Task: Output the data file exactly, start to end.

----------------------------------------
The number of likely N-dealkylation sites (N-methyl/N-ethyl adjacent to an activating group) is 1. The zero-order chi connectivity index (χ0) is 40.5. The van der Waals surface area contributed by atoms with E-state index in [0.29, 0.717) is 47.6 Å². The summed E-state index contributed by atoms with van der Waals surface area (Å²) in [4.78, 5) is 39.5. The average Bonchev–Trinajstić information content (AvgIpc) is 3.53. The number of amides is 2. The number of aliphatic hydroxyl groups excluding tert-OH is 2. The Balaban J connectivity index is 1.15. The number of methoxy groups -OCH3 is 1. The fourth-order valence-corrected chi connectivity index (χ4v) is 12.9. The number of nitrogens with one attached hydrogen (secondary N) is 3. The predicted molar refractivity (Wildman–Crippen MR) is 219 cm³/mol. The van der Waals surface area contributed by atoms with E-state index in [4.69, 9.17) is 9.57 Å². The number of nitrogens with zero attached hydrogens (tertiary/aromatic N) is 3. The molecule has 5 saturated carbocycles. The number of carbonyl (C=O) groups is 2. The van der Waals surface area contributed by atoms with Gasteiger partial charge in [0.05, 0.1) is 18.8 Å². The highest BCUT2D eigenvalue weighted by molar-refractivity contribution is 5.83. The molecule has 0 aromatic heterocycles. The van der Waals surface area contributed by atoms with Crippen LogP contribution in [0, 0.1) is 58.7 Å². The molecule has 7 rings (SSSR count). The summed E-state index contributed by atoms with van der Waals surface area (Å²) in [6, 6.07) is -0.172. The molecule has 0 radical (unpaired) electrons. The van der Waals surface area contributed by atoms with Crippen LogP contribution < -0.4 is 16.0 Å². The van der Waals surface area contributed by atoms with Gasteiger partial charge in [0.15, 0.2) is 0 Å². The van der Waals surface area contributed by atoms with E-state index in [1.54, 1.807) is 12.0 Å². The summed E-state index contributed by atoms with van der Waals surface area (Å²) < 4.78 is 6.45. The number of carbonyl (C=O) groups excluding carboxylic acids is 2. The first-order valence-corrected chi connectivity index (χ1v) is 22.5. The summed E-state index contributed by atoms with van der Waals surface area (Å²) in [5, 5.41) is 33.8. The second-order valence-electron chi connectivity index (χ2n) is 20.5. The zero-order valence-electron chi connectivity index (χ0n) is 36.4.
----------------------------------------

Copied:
The number of likely N-dealkylation sites (N-methyl/N-ethyl adjacent to an activating group) is 1. The zero-order chi connectivity index (χ0) is 40.5. The van der Waals surface area contributed by atoms with E-state index in [0.29, 0.717) is 47.6 Å². The summed E-state index contributed by atoms with van der Waals surface area (Å²) in [4.78, 5) is 39.5. The average Bonchev–Trinajstić information content (AvgIpc) is 3.53. The number of amides is 2. The number of aliphatic hydroxyl groups excluding tert-OH is 2. The Balaban J connectivity index is 1.15. The number of methoxy groups -OCH3 is 1. The fourth-order valence-corrected chi connectivity index (χ4v) is 12.9. The number of nitrogens with one attached hydrogen (secondary N) is 3. The predicted molar refractivity (Wildman–Crippen MR) is 219 cm³/mol. The van der Waals surface area contributed by atoms with E-state index in [4.69, 9.17) is 9.57 Å². The number of nitrogens with zero attached hydrogens (tertiary/aromatic N) is 3. The molecule has 5 saturated carbocycles. The number of carbonyl (C=O) groups is 2. The van der Waals surface area contributed by atoms with Gasteiger partial charge in [0.05, 0.1) is 18.8 Å². The highest BCUT2D eigenvalue weighted by molar-refractivity contribution is 5.83. The molecule has 0 aromatic heterocycles. The van der Waals surface area contributed by atoms with Crippen LogP contribution in [0, 0.1) is 58.7 Å². The molecule has 7 rings (SSSR count). The summed E-state index contributed by atoms with van der Waals surface area (Å²) in [6, 6.07) is -0.172. The molecule has 0 radical (unpaired) electrons. The van der Waals surface area contributed by atoms with Crippen LogP contribution < -0.4 is 16.0 Å². The van der Waals surface area contributed by atoms with Gasteiger partial charge in [0.15, 0.2) is 0 Å². The van der Waals surface area contributed by atoms with E-state index in [1.54, 1.807) is 12.0 Å². The summed E-state index contributed by atoms with van der Waals surface area (Å²) < 4.78 is 6.45. The number of carbonyl (C=O) groups excluding carboxylic acids is 2. The first-order valence-corrected chi connectivity index (χ1v) is 22.5. The summed E-state index contributed by atoms with van der Waals surface area (Å²) in [5, 5.41) is 33.8. The second-order valence-electron chi connectivity index (χ2n) is 20.5. The zero-order valence-electron chi connectivity index (χ0n) is 36.4.